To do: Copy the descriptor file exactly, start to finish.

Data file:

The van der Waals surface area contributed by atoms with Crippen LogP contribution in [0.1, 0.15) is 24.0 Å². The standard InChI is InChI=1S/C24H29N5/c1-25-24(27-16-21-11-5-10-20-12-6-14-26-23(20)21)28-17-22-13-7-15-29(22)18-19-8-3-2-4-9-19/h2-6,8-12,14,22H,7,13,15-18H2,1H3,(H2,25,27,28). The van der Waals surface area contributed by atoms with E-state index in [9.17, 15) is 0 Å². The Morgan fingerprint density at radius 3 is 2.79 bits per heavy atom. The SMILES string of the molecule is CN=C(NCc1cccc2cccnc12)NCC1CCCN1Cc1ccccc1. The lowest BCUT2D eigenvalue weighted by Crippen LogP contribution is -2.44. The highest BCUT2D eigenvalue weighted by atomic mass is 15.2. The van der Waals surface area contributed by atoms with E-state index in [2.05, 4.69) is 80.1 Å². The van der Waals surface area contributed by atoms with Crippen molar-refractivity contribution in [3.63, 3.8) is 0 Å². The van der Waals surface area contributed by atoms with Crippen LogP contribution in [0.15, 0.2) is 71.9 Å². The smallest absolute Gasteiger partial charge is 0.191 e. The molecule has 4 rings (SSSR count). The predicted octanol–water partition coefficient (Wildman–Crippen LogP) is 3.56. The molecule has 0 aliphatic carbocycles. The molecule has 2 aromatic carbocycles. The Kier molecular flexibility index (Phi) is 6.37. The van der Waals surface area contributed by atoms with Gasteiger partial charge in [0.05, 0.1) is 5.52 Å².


The van der Waals surface area contributed by atoms with Crippen LogP contribution in [0.1, 0.15) is 24.0 Å². The standard InChI is InChI=1S/C24H29N5/c1-25-24(27-16-21-11-5-10-20-12-6-14-26-23(20)21)28-17-22-13-7-15-29(22)18-19-8-3-2-4-9-19/h2-6,8-12,14,22H,7,13,15-18H2,1H3,(H2,25,27,28). The van der Waals surface area contributed by atoms with E-state index in [9.17, 15) is 0 Å². The Morgan fingerprint density at radius 3 is 2.79 bits per heavy atom. The SMILES string of the molecule is CN=C(NCc1cccc2cccnc12)NCC1CCCN1Cc1ccccc1. The lowest BCUT2D eigenvalue weighted by Crippen LogP contribution is -2.44. The highest BCUT2D eigenvalue weighted by atomic mass is 15.2. The van der Waals surface area contributed by atoms with E-state index in [2.05, 4.69) is 80.1 Å². The van der Waals surface area contributed by atoms with Crippen molar-refractivity contribution in [3.63, 3.8) is 0 Å². The van der Waals surface area contributed by atoms with Crippen LogP contribution in [0.15, 0.2) is 71.9 Å². The smallest absolute Gasteiger partial charge is 0.191 e. The molecule has 4 rings (SSSR count). The predicted octanol–water partition coefficient (Wildman–Crippen LogP) is 3.56. The molecule has 0 aliphatic carbocycles. The molecule has 2 aromatic carbocycles. The Kier molecular flexibility index (Phi) is 6.37. The van der Waals surface area contributed by atoms with Gasteiger partial charge in [0.05, 0.1) is 5.52 Å².